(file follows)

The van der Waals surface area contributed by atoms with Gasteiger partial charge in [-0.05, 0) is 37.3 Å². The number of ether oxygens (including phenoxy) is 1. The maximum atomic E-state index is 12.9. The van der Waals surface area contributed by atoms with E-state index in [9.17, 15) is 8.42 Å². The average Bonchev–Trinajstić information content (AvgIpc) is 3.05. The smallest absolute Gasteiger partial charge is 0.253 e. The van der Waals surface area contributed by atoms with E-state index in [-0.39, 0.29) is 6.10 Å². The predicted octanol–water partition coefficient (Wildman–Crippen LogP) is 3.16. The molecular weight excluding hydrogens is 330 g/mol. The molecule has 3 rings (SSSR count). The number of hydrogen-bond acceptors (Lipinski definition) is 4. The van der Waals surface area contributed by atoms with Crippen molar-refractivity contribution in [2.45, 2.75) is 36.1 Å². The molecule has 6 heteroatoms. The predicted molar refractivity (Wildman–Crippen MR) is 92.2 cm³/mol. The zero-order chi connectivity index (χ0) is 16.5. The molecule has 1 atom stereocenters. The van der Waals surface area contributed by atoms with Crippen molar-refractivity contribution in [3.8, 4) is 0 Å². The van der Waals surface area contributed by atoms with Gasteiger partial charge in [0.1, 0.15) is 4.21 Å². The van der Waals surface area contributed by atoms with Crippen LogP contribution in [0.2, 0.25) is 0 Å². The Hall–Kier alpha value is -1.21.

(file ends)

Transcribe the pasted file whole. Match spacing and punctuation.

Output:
The van der Waals surface area contributed by atoms with Gasteiger partial charge in [-0.05, 0) is 37.3 Å². The number of ether oxygens (including phenoxy) is 1. The maximum atomic E-state index is 12.9. The van der Waals surface area contributed by atoms with E-state index in [9.17, 15) is 8.42 Å². The average Bonchev–Trinajstić information content (AvgIpc) is 3.05. The smallest absolute Gasteiger partial charge is 0.253 e. The van der Waals surface area contributed by atoms with E-state index in [-0.39, 0.29) is 6.10 Å². The predicted octanol–water partition coefficient (Wildman–Crippen LogP) is 3.16. The molecular weight excluding hydrogens is 330 g/mol. The molecule has 3 rings (SSSR count). The number of hydrogen-bond acceptors (Lipinski definition) is 4. The van der Waals surface area contributed by atoms with Crippen molar-refractivity contribution in [2.45, 2.75) is 36.1 Å². The molecule has 6 heteroatoms. The predicted molar refractivity (Wildman–Crippen MR) is 92.2 cm³/mol. The zero-order chi connectivity index (χ0) is 16.5. The molecule has 1 atom stereocenters. The van der Waals surface area contributed by atoms with Crippen molar-refractivity contribution in [3.8, 4) is 0 Å². The van der Waals surface area contributed by atoms with Gasteiger partial charge in [0.1, 0.15) is 4.21 Å². The van der Waals surface area contributed by atoms with Crippen LogP contribution in [0.2, 0.25) is 0 Å². The Hall–Kier alpha value is -1.21.